Scale of racism in music industry revealed in new survey

·2-min read
Little Mix singer Leigh-Anne Pinnock has said she was made to feel like the band’s ‘token black girl’  (Richard Ansett/BBC/Dragonfly)
Little Mix singer Leigh-Anne Pinnock has said she was made to feel like the band’s ‘token black girl’ (Richard Ansett/BBC/Dragonfly)

Almost two thirds of black people in the music industry say they have experienced racism at work, according to a new survey.

Charisse Beaumont, the Chief Executive of Black Lives in Music, said the report “highlights racist culture and behaviours” in the business.

Almost 2,000 people took part in the survey and among the problems reported were Black artists saying they were given less studio time and pressured to change the kind of music they make while being billed as “urban artists” regardless of what they played.

The survey found three in five (63 per cent) Black music creators experienced direct or indirect racism in the music industry.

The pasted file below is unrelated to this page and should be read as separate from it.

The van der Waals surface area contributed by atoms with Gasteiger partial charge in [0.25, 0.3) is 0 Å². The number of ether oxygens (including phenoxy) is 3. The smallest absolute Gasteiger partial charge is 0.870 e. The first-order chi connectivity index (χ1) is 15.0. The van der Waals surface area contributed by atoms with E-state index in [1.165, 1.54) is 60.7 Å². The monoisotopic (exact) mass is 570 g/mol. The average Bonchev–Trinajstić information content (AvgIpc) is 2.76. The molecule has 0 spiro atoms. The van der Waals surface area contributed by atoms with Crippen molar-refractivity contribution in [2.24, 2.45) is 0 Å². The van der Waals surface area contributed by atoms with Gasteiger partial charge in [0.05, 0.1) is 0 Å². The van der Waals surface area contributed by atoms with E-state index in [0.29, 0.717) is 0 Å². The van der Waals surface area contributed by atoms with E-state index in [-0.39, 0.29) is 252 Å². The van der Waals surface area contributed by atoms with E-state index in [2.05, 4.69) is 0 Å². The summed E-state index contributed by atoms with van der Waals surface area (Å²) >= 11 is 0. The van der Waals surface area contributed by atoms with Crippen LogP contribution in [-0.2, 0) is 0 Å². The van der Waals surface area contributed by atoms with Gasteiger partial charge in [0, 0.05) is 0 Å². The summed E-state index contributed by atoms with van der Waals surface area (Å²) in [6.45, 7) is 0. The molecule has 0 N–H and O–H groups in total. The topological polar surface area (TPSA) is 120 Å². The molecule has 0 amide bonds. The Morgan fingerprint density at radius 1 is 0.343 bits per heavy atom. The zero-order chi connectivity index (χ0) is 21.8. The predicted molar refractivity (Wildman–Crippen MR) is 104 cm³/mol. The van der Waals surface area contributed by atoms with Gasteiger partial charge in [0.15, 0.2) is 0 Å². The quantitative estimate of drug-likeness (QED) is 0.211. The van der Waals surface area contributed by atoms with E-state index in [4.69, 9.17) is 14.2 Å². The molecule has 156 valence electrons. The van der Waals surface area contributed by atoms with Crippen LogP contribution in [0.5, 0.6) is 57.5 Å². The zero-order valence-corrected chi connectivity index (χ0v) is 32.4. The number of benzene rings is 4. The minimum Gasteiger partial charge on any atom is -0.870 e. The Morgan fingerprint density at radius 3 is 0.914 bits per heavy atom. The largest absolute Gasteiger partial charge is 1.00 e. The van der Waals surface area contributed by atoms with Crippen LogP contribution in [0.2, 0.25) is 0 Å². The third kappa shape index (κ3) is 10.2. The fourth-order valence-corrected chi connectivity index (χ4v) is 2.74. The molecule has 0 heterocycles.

Ms Beaumont said: “This is a first of it’s kind report which holds a mirror up to the UK music industry showing what it actually looks like. The disparities Black creators and industry professionals are faced with is rooted in traditionalism and systemic racism.

“The report highlights racist culture and behaviours in the workplace, financial barriers and lack of investment in Black music creators, and industry professionals unable to reach their career goals. The report also spotlights Black women being the most disadvantaged across all areas of the music industry and how all of these factors affect the mental health of Black creators and industry professionals. This is data, you cannot ignore it.”

The criticisms echo those made by stars including Little Mix singer Leigh-Anne Pinnock who said she was made to feel like the band’s “token black girl” and that she often felt “invisible” when appearing with the band.

It comes as campaigning group Arts Emergency demanded the creative industries do more to be open to young people from different backgrounds.

Their research found just 16 per cent of people in the creative industries are from working class backgrounds and less than five per cent of people working in music, the visual and performing arts are from a BAME background.

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